Friday, May 05, 2006

The Good Times Are Killing Me

Game 28 - Mets

Mets 6, Pirates 0
Record: 19-9

. . . and by "me,"I mean a certain husky outfielder who's spent the last few years being a day late and a buck short of locking in an everyday role for the New York Mets.

Take the case of Victor Diaz, if you will, a young outfielder who'd played in spots over the past two seasons with the Mets. Diaz had been unable to crack through an outfield roamed regularly by Cliff Floyd, Carlos Beltran, and especially Mike Cameron, who played Diaz's natural right-field position. Cameron's skills stood in direct contrast to Diaz's, and to some the two players complemented each other. Mike Cameron's stellar defense and speed on the paths were juxtaposed by Victor Diaz's plain lack of either. They did, however, both sport some pop in their bats without spending nearly enough time on base. In the end, Victor got the short end of the stick, notching regular starts in 2005 only when Cam leaped into Beltran's face and out of the lineup.

Last winter, I can only imagine Diaz was thrilled to hear that Cameron was dealt to San Diego, even if an outfielder was coming back in the trade. After all, the new Met was Xavier Nady, a guy that couldn't manage a starting role on a club with some of the weakest offensive numbers in baseball. Statistically, the two players had nearly identical '05 stats. Victor Diaz had to figure that as the semi-incumbent, it would be at the very least a platoon situation with an opportunity for him to win the job outright.

Wow, has the early-going unfolded in a vastly darker way for Mr. Diaz. Nady has been tearing the cover off it since his arrival, delivering timely hits and dramatic homers here and there as the starting RF for the Mets. Somewhere decidely south of there, Victor Diaz has been languishing for the AAA Tides, providing equally ineffective support during his scattershot visits to the bigs. It's just not working out the way he had to envision it so far in '06.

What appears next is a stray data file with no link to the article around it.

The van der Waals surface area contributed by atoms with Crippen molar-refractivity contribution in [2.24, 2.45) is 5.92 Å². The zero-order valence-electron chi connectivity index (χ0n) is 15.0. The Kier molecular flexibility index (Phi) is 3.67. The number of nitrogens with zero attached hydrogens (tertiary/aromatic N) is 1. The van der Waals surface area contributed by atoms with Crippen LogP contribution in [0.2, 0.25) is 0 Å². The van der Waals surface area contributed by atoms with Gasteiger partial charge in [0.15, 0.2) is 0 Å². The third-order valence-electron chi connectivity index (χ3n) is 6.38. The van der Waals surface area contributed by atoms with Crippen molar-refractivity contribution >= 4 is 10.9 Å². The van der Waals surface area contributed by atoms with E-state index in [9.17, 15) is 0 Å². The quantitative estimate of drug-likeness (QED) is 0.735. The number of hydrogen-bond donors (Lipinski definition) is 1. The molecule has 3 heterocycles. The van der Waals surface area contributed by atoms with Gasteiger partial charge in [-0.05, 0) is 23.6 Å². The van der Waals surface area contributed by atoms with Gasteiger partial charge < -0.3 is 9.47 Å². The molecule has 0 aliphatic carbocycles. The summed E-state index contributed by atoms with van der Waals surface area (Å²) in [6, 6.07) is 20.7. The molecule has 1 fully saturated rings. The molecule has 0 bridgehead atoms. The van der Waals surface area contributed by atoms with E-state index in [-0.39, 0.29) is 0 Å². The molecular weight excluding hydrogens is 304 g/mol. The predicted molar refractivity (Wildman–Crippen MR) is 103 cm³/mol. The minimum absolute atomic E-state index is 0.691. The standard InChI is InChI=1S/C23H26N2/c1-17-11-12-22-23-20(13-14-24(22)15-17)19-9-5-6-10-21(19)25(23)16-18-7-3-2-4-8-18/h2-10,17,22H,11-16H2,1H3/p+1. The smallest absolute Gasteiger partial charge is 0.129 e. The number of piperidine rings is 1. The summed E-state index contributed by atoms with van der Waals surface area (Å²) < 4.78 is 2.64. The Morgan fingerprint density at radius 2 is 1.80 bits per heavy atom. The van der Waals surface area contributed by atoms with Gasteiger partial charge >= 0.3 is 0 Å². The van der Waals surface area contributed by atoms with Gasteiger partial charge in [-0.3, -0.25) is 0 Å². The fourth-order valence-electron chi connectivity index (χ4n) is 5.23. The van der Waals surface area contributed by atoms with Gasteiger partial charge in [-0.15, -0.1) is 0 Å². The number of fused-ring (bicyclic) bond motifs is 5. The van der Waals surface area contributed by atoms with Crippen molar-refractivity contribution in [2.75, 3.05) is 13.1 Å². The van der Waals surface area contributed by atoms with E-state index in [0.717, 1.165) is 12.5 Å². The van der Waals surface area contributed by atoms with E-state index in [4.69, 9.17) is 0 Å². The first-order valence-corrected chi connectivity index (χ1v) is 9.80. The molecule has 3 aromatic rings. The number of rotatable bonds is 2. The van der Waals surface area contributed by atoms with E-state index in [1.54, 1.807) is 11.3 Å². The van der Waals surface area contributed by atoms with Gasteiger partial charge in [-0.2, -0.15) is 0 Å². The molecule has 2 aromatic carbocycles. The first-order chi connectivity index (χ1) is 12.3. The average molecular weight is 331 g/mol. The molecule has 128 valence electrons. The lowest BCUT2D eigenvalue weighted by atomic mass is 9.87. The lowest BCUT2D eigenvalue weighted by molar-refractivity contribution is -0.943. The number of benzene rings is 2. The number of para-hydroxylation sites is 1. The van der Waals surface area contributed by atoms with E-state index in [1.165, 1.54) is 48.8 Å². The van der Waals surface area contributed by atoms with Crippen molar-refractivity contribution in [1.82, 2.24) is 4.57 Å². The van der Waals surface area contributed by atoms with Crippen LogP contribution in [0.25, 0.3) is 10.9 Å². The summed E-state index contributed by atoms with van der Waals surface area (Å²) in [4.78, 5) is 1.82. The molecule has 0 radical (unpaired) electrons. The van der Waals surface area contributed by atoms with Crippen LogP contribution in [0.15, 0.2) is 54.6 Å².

Last night in Columbus, Diaz sparked a rally with a leadoff home run in the sixth. The solo shot propelled his International League average up to .200, nearly 20 points higher than his National League figure. It was a start -- just back from his latest unproductive venture to The Show, it would be nice to think that he could get it in gear and make a run; as documented here, the Mets' bench could use a hand.

Then three things happened -- three things that were good for the Mets and bad for Victor Diaz.
In the seventh inning in New York, Xavier Nady turned a tenuous 2-1 lead over the Pirates into a 5-2 coast by crushing a pitch over the center field wall. Nady's 1-for-4 night produced four ribbies but lowered his average to a team-leading .310.

Next, Jose Valentin produced a pinch-hit. If Valentin continues his slow, calculated commando crawl uphill towards mediocrity, the woes of the reserves may not demand Diaz's promotion quite as desperately.

Finally, new Tide and longtime big-leaguer Michael Tucker homered, doubled, and singled, adding another wrinkle to the outfield picture, not to mention Diaz's furrowed brow. Victor needs more OF competition like a hold in the head; hoping against hope that it inspires him to play his best baseball is the straw at which we're left to grasp now. (Oh, and just to pile on, Lastings Milledge homered last night as well.)

And so goes the tale of Victor "V.D." Diaz, who, unlike his initials, can't seem to catch on and stay for the duration, but who does, however, respresent a painful tale that leaves the man scratching his head and wondering how it happened.

The story isn't through, though; a baseball season is an eternity, and we/he can expect many a twist and turn in the road before it's all played out. Victor, the time is now to bear down, keep the energy high, and think positively that a few will fall in for you before long. May your grounders have eyes, your liners have tails, and your flies have legs.

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